WOW! The SEC was unanimous in their vote proposing new rules
"to make it harder" for public companies to disguise
their debt level. Public companies already logging
on to Monster.com and CareerBulider.com
seeking window dressers with a Masters Degree.
By Marcy Gordon
WASHINGTON — Federal regulators voted Friday to propose new rules that could make it harder for public companies to disguise their level of debt.
The Securities and Exchange Commission is proposing expanded disclosure requirements in response to companies that temporarily trim their debt at the end of quarters to make their financial statements appear stronger. The practice, especially used by big banks and sometimes called "window dressing," is legal but regulators say it can give investors a distorted picture of a bank's debt and level of risk.
The SEC proposal would require all public companies to report detailed information on their short-term borrowing every quarter. For financial companies, there would be a stricter layer of requirements: The average interest rate paid on the loans would have to be calculated on a daily basis and reported.
Financial firms currently are required to disclose their short-term borrowing only once a year.
The SEC commissioners voted 5-0 at a brief meeting to propose the new rules and open them to public comment for 60 days. They could be formally adopted sometime later, possibly with changes.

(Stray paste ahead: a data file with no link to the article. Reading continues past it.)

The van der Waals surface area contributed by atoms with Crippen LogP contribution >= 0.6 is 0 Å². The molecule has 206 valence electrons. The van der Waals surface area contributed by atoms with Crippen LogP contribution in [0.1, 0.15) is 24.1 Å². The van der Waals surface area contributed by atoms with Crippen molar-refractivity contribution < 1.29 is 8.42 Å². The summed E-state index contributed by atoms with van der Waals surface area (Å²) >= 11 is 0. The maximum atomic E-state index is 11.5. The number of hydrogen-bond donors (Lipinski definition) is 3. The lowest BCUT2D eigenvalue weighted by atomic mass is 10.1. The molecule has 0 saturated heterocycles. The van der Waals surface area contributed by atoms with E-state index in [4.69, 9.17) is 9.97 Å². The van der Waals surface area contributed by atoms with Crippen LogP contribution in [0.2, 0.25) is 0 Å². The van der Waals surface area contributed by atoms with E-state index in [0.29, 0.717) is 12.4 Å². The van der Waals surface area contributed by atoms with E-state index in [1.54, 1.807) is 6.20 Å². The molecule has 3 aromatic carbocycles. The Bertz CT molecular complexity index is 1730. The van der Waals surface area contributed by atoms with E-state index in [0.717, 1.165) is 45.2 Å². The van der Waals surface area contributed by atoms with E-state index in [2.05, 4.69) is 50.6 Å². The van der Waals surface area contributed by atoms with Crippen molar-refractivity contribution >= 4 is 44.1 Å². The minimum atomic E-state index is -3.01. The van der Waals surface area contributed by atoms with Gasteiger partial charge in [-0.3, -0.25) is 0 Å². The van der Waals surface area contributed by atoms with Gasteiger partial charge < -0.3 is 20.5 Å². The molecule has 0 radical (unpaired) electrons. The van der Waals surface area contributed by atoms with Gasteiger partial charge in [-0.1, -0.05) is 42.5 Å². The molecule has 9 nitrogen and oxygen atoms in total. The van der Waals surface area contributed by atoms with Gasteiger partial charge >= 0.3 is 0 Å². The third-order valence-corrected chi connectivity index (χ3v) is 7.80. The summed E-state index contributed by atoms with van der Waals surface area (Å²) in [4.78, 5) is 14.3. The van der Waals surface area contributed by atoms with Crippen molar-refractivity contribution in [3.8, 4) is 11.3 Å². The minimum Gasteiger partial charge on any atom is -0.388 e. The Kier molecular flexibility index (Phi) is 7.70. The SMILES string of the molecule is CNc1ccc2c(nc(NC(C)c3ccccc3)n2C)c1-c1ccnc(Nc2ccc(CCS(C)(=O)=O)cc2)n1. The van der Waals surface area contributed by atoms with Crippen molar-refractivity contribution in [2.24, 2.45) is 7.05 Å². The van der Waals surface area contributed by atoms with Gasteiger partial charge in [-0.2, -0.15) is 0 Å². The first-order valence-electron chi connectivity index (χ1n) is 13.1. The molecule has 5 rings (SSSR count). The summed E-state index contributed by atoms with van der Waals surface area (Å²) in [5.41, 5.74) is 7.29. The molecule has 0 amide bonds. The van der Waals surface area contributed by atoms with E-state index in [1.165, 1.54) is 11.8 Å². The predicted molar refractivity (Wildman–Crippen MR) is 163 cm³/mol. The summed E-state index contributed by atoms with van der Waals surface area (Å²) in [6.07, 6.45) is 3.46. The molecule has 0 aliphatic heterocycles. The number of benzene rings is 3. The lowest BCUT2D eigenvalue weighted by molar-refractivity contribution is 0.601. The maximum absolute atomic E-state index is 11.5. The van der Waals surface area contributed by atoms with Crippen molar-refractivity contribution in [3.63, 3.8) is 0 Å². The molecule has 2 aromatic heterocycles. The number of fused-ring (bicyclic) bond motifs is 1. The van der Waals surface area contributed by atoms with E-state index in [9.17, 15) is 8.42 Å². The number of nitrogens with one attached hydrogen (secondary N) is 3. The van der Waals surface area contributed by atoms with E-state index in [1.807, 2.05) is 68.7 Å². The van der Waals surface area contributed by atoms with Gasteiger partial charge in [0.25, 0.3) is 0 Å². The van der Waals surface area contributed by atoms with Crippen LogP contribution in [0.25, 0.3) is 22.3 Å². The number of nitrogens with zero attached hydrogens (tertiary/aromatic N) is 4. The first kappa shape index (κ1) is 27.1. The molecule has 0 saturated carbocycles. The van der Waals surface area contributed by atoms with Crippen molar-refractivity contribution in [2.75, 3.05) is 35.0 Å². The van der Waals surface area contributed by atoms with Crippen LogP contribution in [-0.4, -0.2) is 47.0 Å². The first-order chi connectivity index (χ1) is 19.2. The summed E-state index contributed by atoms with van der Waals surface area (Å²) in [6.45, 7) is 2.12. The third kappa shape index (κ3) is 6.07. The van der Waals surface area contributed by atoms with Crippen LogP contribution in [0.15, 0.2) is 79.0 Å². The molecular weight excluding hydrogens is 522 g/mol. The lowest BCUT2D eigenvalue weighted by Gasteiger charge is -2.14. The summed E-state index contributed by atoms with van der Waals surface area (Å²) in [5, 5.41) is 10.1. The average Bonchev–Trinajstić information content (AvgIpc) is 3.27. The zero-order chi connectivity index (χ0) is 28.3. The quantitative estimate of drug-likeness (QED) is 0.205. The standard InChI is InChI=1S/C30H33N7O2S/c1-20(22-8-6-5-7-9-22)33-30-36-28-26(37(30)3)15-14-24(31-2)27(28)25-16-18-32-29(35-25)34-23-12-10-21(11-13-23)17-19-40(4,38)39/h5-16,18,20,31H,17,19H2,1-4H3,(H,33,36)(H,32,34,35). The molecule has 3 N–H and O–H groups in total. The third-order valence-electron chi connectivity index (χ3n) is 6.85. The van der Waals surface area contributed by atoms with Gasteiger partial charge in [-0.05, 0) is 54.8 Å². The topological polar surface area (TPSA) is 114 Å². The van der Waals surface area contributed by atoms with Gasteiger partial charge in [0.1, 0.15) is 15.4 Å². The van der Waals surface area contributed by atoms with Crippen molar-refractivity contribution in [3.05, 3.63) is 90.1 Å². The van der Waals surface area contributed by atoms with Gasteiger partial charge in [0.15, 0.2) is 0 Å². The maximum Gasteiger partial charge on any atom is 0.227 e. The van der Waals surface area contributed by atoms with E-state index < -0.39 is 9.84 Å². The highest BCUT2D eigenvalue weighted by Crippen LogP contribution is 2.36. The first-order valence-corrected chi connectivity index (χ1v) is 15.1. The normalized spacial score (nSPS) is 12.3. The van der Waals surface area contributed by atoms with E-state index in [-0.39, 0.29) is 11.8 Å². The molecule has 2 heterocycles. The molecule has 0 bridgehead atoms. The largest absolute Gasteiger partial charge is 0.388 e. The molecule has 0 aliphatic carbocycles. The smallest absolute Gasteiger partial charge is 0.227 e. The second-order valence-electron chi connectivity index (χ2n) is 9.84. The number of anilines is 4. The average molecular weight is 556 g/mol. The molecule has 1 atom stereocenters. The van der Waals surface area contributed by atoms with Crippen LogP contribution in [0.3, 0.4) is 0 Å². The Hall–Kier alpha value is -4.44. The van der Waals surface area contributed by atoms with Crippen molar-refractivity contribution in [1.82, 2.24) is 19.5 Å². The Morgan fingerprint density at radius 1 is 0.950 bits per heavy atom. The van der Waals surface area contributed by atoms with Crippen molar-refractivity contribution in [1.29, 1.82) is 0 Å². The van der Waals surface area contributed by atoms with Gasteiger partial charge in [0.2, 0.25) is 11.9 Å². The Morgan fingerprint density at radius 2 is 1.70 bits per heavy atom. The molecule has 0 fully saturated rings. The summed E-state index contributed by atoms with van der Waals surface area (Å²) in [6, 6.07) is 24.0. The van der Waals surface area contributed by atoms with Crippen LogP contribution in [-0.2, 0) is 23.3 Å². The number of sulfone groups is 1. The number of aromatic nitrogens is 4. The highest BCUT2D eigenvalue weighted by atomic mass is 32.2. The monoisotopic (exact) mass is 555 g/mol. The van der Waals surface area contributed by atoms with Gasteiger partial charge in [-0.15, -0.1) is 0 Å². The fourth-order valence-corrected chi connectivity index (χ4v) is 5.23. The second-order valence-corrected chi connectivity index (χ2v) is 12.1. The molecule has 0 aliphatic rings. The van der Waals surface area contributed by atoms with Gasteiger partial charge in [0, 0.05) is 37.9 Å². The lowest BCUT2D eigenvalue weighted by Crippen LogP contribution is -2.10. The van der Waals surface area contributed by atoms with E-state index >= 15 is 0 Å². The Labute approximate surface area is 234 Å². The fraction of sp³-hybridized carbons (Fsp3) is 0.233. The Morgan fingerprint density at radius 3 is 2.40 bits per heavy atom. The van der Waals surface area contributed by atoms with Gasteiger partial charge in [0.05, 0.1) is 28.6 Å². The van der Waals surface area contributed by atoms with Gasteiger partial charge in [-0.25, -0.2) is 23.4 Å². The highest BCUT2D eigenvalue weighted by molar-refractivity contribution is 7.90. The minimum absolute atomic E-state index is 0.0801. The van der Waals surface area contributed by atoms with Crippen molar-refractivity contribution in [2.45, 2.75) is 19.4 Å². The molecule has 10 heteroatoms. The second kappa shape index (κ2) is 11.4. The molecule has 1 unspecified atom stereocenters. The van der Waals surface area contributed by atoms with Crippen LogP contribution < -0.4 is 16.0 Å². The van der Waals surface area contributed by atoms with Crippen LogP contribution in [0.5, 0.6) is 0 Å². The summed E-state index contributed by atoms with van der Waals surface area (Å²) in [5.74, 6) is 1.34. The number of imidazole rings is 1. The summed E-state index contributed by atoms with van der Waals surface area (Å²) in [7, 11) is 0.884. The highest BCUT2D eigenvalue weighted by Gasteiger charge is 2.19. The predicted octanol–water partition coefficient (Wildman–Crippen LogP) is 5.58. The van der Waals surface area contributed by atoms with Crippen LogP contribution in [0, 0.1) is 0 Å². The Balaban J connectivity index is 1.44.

Lehman Brothers used so-called repurchase agreements as an accounting trick in the months before its collapse two years ago into the biggest bankruptcy in U.S. history. The demise of the Wall Street titan triggered a panic in financial markets.
Lehman had put together complex transactions that allowed the firm to sell billions in mortgage securities at the end of a quarter — wiping them off its balance sheet when regulators and shareholders were examining it — and then to quickly buy them back. The repurchase agreements, detailed in a report issued in March by a court-appointed examiner, were known as Repo 105.
SEC Chairman Mary Schapiro said before the vote on the proposed changes that "investors would have better information about a company's financing activities during the course of a (quarter) — not just a period-end snapshot."
Under the proposed rules, public companies would be required to report the amount outstanding of their short-term borrowings at the end of each quarter and the average interest rate they paid on the loans. They also would have to report the average amount of borrowings outstanding during the quarter and the average interest rate, as well as the maximum amount outstanding.
Commissioner Luis Aguilar said the expanded disclosure rules are helpful but won't necessarily prevent deception by firms to make their balance sheets appear less risky than they are.
"Rules on the books are not enough; they have to be enforced," he said.